Hannah Arendt

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7

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In 1961, Hannah Arendt, the German-Jewish philosopher and political theorist is asked by The New Yorker to cover the trial of Nazi Adolf Eichmann. During World War 2, Eichmann was one of the SS officers responsible for organising the mass deportation of Jews to Eastern European extermination camps. Eichmann had escaped the Nuremberg trials (1946-49) by hiding in Austria and then Argentina. He was eventually captured by the Mossad, taken back to Israel and interrogated before standing trial in Jerusalem.

Arendt’s New Yorker reports were based on courtroom observation, watching film of the trial and reading transcripts, They formed the basis of her book Eichmann in Jerusalem: A Report on the Banality of Evil. When Arendt saw Eichmann in the bulletproof-glass booth he sat in for the trial, she was surprised at his air of ordinariness. She didn’t detect a pathological mind or a sinister quality. Rather she found him incapable of critical thought. Arendt wrote that he displayed a kind of thoughtlessness that avoided all responsibility for his horrific acts. As far as Eichmann was concerned, his mission was to carry out state-sanctioned activities to the best of his ability. He committed unthinkable acts and was detached from them with his lack of thought and reflection. This was in part what she meant by her term the “Banality of Evil.”

The concept is actually much more challenging and nuanced.  Arendt’s defenders make it clear that she wasn’t minimising Eichmann’s actions or saying he was merely following orders. And this is where the film struggles with its material. In order to really understand what Arendt meant by the Banality of Evil, one has to read Eichmann in Jerusalem which is a lot more work than your average filmgoer (or indeed reviewer) is likely to do.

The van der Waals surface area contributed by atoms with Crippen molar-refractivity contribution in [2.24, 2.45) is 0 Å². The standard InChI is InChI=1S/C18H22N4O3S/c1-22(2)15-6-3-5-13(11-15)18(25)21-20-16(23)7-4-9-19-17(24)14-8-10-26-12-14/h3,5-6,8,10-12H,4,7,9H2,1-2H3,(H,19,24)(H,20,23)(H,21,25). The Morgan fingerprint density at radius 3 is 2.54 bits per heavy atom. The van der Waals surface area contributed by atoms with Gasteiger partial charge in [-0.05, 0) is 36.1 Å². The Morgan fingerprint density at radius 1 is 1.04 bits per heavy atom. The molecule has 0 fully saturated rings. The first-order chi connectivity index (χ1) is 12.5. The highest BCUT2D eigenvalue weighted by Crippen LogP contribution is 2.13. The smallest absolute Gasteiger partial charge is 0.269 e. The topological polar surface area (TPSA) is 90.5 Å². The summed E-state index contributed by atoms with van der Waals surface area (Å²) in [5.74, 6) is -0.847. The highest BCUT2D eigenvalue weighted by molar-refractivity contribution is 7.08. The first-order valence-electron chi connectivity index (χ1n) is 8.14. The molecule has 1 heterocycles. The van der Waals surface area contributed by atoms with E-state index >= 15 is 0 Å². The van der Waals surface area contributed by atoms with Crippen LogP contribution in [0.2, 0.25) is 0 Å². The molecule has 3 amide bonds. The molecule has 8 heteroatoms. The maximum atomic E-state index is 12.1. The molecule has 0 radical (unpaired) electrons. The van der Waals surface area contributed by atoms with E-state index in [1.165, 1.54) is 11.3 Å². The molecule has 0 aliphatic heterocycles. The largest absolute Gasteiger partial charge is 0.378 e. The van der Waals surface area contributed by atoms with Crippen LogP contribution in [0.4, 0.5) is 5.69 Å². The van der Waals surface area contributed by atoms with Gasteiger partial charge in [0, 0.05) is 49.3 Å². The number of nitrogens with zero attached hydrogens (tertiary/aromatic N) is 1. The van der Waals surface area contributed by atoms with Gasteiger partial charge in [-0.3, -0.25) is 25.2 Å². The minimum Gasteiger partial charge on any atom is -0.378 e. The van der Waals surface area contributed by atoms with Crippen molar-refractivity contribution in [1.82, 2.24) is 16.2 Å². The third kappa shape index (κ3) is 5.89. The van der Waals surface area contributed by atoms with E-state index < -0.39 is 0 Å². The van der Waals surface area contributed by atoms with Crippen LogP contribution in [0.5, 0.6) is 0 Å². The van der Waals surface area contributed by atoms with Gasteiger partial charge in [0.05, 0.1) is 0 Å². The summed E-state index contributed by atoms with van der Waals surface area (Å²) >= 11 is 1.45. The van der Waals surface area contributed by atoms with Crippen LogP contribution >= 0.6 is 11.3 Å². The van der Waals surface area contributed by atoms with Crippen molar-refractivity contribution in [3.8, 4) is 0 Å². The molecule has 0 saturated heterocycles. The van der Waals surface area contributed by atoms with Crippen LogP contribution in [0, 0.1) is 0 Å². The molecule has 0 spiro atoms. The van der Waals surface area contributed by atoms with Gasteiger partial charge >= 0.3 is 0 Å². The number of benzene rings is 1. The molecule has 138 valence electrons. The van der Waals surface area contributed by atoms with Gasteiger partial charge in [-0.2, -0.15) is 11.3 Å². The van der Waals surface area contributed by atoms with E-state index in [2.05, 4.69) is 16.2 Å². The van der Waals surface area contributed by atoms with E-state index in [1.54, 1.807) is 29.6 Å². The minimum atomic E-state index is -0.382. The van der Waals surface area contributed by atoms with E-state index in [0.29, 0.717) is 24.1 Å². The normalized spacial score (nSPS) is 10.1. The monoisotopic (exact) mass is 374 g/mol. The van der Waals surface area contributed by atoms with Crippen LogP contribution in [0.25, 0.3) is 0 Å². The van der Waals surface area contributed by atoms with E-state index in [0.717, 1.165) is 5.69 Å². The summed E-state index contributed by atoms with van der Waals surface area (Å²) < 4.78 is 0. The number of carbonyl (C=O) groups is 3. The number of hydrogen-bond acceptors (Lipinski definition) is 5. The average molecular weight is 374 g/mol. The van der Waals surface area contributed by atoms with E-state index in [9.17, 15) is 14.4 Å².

Director Margarethe von Trotta and her co-writer Pam Katz do everything possible to dramatise the development of Arendt’s ideas. We are introduced to her in the context of her American life where she is a respected academic with a couple of philosophical blockbusters to her name (The Origins of Totalitarianism and The Human Condition). She is part of a group that includes the soon-to-be-author Mary McCarthy (McTeer). She is an important member of an elite intellectual circle. Her present is contrasted with flashbacks to her life as a young student, when she had a relationship with her teacher Martin Heidegger. Her connection with the famous philosopher angered her Jewish friends because of his affiliation with the Nazis. It is clear that some considered Arendt a troublemaker and self-hating Jew well before the 1960s.

These charges and more were levelled against her after the publication of Eichmann in Jerusalem. There were many who specifically read her work as blaming Jewish authorities of being complicit in the Holocaust. This argument has simmered for fifty years. The rigorousness of Arendt’s scholarship has been much challenged and defended. Von Trotta’s movie is undoubtedly pro-Arendt however we are allowed to see an intractable side to the philosopher. She will not relent on an idea simply because others don’t like it. She is more than prepared to lose friends in order to get at the truth as she sees it.

Hannah Arendt is a well made movie that convincingly sets up the early 1960s. When Arendt is in Jerusalem we are given a fascinating insight into Eichmann through Von Trotta’s choice to portray him with the actual trial film. We are given the opportunity to see some of what the world saw of the man in the glass booth. Being a biopic there is a certain episodic quality about the story telling. Many of the figures in Arendt’s life are wheeled on quickly and disappear just as quickly. Barbara Sukowa is excellent in the lead role. She gives Arendt a roundedness and depth, which is much needed. The script is filled with scenes where ideas are discussed by its intellectual characters. As absolutely necessary as this is, an audience has to pay attention in order to not get lost. Perhaps the best service this film performs is as a preview of Arendt’s writings. After seeing this film and doing the review I realise that a CliffsNotes version of her work is not sufficient to understand the idea of the Banality of Evil.

Hannah Arendt is an accomplished and thoughtful work about big ideas. It runs for 113 minutes. I rated it 7/10.

 

Phil has written for magazines, corporate videos, online ads, and even an app. He writes with one eye on the future, one eye on the past and a third eye on the Lotto numbers. His social bits are here.  
7

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